13000 Words’ Worth of Pictures

It has been quite some time since my last post, so I have a lot to share.  From a road trip across salt deserts with my family, visiting a community that walks marathons to get water, and celebrating the Soltice with 2,000 Aymarans… it would take a lot of words to explain, so it’s probably better said through pictures.

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A professional surveyer from the U.S. came all the way to Bolivia to do a week-long training for the Engineers In Action staff.

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I visited a community on the border with Peru, called Carani, that requested help from the church in improving their water infrastructure. This is a contaminated spring that currently serves as a drinking water source for these 30 families.

I ran some tests on the spring water, and found high levels of contamination. In the 1 mL sample above, each red dot represents the presence of bacteria that is harmful to humans.

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A science writer from the Rotary International newsletter, visiting my project Konani to do a story on the history of bringing water to this community.

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Following a request from the engineers desiging the project in Konani, I built simple Electrical Depth Sounder from local materials, to facilitate the testing of deep water wells.

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When the Missouri-based Engineers Without Borders team came to work on their project in the south of Bolivia, I travelled with them to help with translation. The team and the community are like extended family to each other. Everyone had a great time working together to put in the water lines; even the kids in the community pitched in!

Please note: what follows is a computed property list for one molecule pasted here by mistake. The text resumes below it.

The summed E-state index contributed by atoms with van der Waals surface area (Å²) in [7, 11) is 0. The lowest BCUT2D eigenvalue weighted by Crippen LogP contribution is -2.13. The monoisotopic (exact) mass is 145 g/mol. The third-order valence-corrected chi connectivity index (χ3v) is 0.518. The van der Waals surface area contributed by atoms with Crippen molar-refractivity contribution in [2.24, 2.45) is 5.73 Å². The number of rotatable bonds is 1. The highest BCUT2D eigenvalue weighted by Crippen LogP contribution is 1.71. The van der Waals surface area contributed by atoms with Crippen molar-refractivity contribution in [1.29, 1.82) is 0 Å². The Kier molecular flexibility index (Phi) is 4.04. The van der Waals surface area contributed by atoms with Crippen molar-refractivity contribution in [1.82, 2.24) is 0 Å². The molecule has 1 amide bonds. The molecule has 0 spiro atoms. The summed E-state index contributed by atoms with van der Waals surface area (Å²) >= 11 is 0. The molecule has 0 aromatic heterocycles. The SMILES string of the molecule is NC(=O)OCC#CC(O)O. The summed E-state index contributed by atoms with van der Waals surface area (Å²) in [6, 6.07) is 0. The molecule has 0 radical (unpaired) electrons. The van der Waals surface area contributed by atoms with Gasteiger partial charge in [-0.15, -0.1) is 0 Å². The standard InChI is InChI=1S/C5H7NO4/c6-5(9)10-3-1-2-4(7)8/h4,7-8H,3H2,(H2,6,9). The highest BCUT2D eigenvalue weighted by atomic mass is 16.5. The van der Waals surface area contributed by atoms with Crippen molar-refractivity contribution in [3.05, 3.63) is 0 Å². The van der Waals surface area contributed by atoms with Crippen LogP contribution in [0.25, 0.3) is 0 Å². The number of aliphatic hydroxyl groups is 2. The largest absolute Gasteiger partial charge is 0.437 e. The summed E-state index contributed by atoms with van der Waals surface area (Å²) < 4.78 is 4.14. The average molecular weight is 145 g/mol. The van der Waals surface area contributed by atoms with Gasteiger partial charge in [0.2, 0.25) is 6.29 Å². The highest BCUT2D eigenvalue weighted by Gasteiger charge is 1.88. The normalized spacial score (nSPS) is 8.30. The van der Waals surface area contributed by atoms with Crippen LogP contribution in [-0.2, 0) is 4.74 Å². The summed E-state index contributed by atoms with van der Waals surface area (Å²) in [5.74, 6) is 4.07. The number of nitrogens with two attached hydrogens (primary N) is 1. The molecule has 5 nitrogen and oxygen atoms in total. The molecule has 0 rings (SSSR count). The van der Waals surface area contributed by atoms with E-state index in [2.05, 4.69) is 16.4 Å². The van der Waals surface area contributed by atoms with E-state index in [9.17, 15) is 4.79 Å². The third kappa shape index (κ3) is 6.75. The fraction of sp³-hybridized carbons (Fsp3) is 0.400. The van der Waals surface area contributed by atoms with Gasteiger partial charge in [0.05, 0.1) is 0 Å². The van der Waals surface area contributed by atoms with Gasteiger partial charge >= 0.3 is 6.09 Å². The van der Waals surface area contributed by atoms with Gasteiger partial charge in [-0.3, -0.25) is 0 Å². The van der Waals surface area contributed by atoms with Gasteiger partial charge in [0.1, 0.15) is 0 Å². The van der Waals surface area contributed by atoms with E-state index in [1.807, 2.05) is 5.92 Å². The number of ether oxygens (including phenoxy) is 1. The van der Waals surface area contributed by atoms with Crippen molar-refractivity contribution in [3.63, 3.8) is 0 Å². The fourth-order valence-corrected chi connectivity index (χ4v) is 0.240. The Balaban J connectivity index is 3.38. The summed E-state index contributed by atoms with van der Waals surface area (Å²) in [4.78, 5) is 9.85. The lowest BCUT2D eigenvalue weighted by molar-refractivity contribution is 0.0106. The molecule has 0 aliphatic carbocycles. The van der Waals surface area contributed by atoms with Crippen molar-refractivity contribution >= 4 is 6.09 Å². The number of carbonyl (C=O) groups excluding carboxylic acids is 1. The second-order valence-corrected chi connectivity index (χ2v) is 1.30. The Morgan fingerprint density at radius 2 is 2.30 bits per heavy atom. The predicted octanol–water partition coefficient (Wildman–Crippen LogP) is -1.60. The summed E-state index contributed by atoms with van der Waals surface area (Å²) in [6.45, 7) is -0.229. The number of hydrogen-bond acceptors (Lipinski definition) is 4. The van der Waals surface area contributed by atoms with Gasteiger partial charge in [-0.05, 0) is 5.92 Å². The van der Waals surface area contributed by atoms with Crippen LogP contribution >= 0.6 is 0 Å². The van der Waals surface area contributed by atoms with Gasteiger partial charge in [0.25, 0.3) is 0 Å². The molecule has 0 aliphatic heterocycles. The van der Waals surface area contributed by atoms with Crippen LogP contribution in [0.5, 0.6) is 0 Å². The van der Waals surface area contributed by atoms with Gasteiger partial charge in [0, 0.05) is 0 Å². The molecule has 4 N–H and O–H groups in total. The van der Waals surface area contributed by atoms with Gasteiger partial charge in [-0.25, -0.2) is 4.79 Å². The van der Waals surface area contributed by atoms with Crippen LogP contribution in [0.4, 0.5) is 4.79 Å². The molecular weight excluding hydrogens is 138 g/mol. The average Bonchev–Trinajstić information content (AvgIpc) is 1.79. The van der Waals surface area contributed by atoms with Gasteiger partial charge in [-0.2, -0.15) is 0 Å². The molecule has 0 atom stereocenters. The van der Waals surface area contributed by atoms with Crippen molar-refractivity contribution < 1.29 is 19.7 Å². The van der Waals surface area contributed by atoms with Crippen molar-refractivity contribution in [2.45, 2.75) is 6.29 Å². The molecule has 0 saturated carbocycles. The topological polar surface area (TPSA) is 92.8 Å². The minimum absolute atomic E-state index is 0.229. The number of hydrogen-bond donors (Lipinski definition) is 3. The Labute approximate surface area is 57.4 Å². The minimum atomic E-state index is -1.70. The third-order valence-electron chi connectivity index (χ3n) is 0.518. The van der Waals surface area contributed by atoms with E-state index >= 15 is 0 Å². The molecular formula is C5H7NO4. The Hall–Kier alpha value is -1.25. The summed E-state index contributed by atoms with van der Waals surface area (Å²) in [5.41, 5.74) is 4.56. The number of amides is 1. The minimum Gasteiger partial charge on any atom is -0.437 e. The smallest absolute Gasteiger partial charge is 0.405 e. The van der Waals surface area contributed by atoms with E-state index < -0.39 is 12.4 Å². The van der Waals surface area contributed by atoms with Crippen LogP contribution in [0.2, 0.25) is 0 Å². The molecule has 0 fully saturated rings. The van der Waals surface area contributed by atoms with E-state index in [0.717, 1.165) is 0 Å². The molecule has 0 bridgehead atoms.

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My whole family got to visit, and we got to visit the Salt Flats (above), Lake Titicaca, and see a tradional parade in La Paz. It was so sweet to have all of us together, and for them to see where I live!

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My brother had such a good time that he decided to stay four more weeks in Bolivia! We were on a walk and saw a family working in their field. We asked what they were doing, and they invited us to join! These are sun-dried and freeze-dried potates called Chuños, and we stepped on them to remove the skins.

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The Aymaran New Year is the winter solstice (June 21, summer solstice in the N hemisphere). To say goodbye to the old, dying sun of the past year, my brother, Mariel (my roommate and co-worker), and I had a lovely evening overlooking the lake.

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Along with thousands of Aymarans, we woke up before dawn to welcome the sun of the new year. We all hiked up to the sacred Horca del Inca, or Incan Gallows, which is actually a pre-Incan astronomical observatory and ritual site.

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As the first rays crest the horizon, we welcome the new sun’s energy by greeting it with the “personal horizons” created by our hands.

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On the horizontal rock beam towards the left of the picture, there is a dot of light. The suns’ rays shine through a natural key-hole in one rock and onto this beam, only on the morning of the winter solstice. The belief is that if the sun is unblocked by clouds at this moment, there will be a good harvest that year. Guess I can look forward to more great quinoa, chuños, and choclo (a large-grain corn) in the market this year!

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There had been rumors that CIA whistleblower Edward Snowden was on the Bolivian president’s airplane, so many countries wouldn’t let the plane land. In response, 4th of July celebrations were canceled in Bolivia. But I still got to share the holiday with the young adult group at my church, with fireworks, sparklers, and red white and blue deserts.

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